Brian Mackey

Brian Mackey covers state government and politics for NPR Illinois and a dozen other public radio stations across the state. He was previously A&E editor at The State Journal-Register and Statehouse bureau chief for the Chicago Daily Law Bulletin.

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A court hearing scheduled Tuesday has the potential to shake up the precarious financial situation in Illinois. Organizations that run the state’s Medicaid program want a federal judge to speed up their payments.

The state already owes money to  a variety of organizations due to the budget impasse, but Medicaid providers want a federal judge to put them at the front of the line. Comptroller Susana Mendoza said Illinois already spends heavily on Medicaid, and letting those groups cut in line means Illinois would soon run out of money.

Flickr User Ken Teegardin/Flickr CC by SA 2.0

One day after the Illinois General Assembly ended its spring session without passing a budget, two bond-rating agencies have downgraded the state’s credit. The actions by S&P Global Ratings and Moody's Investors Service leave state government debt just one step above “junk” status.

S&P says Illinois is at risk of a negative credit spiral because of what it calls "unrelenting political brinkmanship." This means the agencies think there’s a real possibility state government could run out of cash and default on its debt.

The Illinois General Assembly ended its annual legislative session Wednesday night without agreeing on a budget.

Top Democrats and Republicans blamed each other, reflecting the main political divide in Springfield for more than two years. But this year's budget failure exposed an additional set of fault lines -- among Democrats.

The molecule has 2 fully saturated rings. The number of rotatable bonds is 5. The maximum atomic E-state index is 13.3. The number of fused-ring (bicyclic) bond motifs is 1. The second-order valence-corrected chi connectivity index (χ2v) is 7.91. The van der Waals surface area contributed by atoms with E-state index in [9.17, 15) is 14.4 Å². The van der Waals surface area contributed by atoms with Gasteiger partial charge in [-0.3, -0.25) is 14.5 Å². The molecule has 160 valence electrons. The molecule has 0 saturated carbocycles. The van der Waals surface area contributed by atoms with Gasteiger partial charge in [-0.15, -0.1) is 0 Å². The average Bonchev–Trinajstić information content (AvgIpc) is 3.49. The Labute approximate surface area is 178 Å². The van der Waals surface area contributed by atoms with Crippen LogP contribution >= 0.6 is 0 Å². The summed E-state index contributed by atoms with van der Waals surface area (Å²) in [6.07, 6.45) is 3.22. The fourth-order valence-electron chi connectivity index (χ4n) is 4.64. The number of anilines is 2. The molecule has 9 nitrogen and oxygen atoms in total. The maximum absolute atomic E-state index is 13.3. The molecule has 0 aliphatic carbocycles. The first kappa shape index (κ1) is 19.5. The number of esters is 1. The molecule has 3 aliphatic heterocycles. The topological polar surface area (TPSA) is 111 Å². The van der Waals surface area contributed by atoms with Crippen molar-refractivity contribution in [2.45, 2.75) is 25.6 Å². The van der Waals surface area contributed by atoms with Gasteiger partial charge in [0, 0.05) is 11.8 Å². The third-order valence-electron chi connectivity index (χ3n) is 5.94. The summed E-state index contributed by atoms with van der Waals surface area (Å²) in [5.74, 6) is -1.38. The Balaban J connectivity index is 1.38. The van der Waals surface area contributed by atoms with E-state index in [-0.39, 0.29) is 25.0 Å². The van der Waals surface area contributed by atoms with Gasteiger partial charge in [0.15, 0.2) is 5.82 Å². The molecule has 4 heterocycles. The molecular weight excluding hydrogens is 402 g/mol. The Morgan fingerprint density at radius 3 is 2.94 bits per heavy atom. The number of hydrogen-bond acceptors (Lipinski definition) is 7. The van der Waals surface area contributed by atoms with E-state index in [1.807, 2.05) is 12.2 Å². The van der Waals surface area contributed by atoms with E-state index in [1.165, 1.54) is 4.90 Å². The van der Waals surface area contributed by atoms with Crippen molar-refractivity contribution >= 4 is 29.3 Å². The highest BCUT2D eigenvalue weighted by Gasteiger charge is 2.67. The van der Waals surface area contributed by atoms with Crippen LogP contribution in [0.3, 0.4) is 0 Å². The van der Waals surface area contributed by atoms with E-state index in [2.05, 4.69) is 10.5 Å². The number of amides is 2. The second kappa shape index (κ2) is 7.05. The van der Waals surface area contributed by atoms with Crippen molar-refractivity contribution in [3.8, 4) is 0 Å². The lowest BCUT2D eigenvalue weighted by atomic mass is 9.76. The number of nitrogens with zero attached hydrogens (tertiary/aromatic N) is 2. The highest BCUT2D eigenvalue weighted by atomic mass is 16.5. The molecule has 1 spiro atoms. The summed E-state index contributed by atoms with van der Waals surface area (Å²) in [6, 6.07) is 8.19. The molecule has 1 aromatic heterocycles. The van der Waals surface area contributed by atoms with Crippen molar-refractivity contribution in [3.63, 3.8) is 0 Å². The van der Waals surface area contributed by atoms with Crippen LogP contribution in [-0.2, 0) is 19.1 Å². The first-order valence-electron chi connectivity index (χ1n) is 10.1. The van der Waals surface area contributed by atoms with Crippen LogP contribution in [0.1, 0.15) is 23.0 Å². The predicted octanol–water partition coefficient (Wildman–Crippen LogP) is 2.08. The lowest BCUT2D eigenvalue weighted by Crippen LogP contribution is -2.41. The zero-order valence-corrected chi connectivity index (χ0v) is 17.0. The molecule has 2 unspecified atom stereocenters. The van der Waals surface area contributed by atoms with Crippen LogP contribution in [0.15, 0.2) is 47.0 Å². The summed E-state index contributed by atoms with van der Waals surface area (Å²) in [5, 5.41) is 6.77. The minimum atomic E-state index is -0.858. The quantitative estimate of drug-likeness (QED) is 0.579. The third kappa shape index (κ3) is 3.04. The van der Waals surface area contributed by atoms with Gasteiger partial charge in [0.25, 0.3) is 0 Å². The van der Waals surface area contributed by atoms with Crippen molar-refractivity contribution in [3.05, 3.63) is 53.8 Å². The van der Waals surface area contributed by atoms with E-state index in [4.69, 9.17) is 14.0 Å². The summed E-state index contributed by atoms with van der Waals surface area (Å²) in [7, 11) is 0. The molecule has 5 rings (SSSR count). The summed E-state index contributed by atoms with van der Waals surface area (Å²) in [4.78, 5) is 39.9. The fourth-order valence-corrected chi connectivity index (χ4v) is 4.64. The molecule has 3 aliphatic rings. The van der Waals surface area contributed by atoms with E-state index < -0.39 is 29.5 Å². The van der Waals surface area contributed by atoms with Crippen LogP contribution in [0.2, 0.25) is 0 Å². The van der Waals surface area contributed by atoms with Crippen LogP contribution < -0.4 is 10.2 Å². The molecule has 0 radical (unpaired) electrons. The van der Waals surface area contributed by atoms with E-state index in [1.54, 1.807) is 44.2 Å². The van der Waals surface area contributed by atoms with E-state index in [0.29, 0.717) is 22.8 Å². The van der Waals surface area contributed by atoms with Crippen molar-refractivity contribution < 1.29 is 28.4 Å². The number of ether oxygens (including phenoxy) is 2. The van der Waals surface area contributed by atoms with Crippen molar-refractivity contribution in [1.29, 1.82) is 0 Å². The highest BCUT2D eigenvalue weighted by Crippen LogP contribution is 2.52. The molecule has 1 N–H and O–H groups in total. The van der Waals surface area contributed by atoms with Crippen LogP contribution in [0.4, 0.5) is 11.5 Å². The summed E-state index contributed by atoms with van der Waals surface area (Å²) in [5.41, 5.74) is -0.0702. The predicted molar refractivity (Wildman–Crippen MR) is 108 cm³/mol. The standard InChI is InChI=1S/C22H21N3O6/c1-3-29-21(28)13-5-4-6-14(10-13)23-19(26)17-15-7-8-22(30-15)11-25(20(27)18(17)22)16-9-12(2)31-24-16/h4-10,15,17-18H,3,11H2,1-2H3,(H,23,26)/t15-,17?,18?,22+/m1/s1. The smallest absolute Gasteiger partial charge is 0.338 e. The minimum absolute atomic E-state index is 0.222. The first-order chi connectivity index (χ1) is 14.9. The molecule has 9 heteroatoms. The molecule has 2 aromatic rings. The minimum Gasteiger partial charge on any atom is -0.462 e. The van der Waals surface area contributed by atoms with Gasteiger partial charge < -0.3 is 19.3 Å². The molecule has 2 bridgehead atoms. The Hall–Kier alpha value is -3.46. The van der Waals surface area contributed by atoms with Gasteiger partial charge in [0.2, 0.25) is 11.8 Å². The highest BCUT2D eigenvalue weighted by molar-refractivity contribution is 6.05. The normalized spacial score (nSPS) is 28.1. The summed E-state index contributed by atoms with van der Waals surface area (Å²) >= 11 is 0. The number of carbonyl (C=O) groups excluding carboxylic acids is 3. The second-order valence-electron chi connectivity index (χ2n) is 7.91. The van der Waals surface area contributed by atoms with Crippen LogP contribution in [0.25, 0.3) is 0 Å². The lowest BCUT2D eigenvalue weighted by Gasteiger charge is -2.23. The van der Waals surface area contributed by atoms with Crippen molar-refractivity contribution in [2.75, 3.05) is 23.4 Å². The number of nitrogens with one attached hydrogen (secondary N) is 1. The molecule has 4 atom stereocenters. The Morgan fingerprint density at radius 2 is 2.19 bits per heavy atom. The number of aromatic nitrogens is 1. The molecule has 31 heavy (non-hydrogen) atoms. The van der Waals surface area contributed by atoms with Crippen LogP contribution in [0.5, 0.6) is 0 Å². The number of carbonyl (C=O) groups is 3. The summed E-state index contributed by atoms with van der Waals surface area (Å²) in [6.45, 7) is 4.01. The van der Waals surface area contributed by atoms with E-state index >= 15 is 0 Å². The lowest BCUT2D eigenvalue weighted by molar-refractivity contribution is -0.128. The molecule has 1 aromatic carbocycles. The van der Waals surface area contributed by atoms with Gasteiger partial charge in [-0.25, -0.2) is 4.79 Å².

The Senate spent much of the past five months in bipartisan negotiations — attempting to strike a "grand bargain" that both satisfied Gov. Bruce Rauner's economic agenda and adequately funded Illinois government.

State of Illinois

Today was the last day of the annual legislative session in the state capitol. It also happens to be the 700th day since Illinois last had a real budget.
Democrats – who hold a majority in both chambers of the General Assembly -- still aren’t saying whether they plan to do anything about that.
This is third year in which House Democrats have put themselves in this same position: going up to the end of session without a clear path on the budget.

House Democrats are trying to decide whether to raise income taxes and broaden the sales tax.  Their counterparts in the Senate voted for these changes last week. 

Late Monday afternoon, the House committee that deals with tax matters gave preliminary approval to the Senate plan. Chairman Mike Zalewski, D-Riverside, wasn't sure whether it would break the current budget impasse. 

“I wouldn’t go that far,” he said. “I think we’re closer to having a robust discussion about revenue options.”

That robust discussion, Zalewski added, is long overdue.